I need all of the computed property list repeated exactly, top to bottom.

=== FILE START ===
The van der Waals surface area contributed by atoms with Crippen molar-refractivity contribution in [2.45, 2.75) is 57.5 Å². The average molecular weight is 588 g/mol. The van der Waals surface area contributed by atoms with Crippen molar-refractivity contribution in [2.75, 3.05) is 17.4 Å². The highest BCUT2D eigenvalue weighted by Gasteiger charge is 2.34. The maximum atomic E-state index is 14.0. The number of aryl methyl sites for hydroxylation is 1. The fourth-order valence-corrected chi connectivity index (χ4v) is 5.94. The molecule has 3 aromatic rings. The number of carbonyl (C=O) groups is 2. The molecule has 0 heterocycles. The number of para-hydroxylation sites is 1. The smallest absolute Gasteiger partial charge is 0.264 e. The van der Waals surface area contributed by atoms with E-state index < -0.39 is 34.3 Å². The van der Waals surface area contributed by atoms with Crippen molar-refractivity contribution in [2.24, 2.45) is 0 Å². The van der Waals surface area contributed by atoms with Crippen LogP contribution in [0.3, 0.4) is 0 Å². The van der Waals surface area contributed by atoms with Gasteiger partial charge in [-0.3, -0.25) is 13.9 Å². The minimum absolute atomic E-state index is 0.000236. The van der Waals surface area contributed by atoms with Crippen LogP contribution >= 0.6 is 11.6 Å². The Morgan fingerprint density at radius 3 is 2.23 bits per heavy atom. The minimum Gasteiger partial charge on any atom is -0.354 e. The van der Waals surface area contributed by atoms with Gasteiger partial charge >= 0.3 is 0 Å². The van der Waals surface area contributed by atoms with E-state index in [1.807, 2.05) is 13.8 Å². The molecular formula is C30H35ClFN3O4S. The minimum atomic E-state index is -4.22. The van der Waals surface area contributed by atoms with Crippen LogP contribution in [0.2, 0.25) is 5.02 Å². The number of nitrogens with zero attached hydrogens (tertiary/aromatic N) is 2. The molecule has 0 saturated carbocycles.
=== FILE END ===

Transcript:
The van der Waals surface area contributed by atoms with Crippen molar-refractivity contribution in [2.45, 2.75) is 57.5 Å². The average molecular weight is 588 g/mol. The van der Waals surface area contributed by atoms with Crippen molar-refractivity contribution in [2.75, 3.05) is 17.4 Å². The highest BCUT2D eigenvalue weighted by Gasteiger charge is 2.34. The maximum atomic E-state index is 14.0. The number of aryl methyl sites for hydroxylation is 1. The fourth-order valence-corrected chi connectivity index (χ4v) is 5.94. The molecule has 3 aromatic rings. The number of carbonyl (C=O) groups is 2. The molecule has 0 heterocycles. The number of para-hydroxylation sites is 1. The smallest absolute Gasteiger partial charge is 0.264 e. The van der Waals surface area contributed by atoms with E-state index < -0.39 is 34.3 Å². The van der Waals surface area contributed by atoms with Crippen molar-refractivity contribution in [2.24, 2.45) is 0 Å². The van der Waals surface area contributed by atoms with Crippen LogP contribution in [0.3, 0.4) is 0 Å². The van der Waals surface area contributed by atoms with Gasteiger partial charge in [-0.3, -0.25) is 13.9 Å². The minimum absolute atomic E-state index is 0.000236. The van der Waals surface area contributed by atoms with Crippen LogP contribution >= 0.6 is 11.6 Å². The Morgan fingerprint density at radius 3 is 2.23 bits per heavy atom. The minimum Gasteiger partial charge on any atom is -0.354 e. The van der Waals surface area contributed by atoms with Gasteiger partial charge >= 0.3 is 0 Å². The van der Waals surface area contributed by atoms with E-state index in [1.807, 2.05) is 13.8 Å². The molecular formula is C30H35ClFN3O4S. The minimum atomic E-state index is -4.22. The van der Waals surface area contributed by atoms with Crippen LogP contribution in [0.2, 0.25) is 5.02 Å². The number of nitrogens with zero attached hydrogens (tertiary/aromatic N) is 2. The molecule has 0 saturated carbocycles.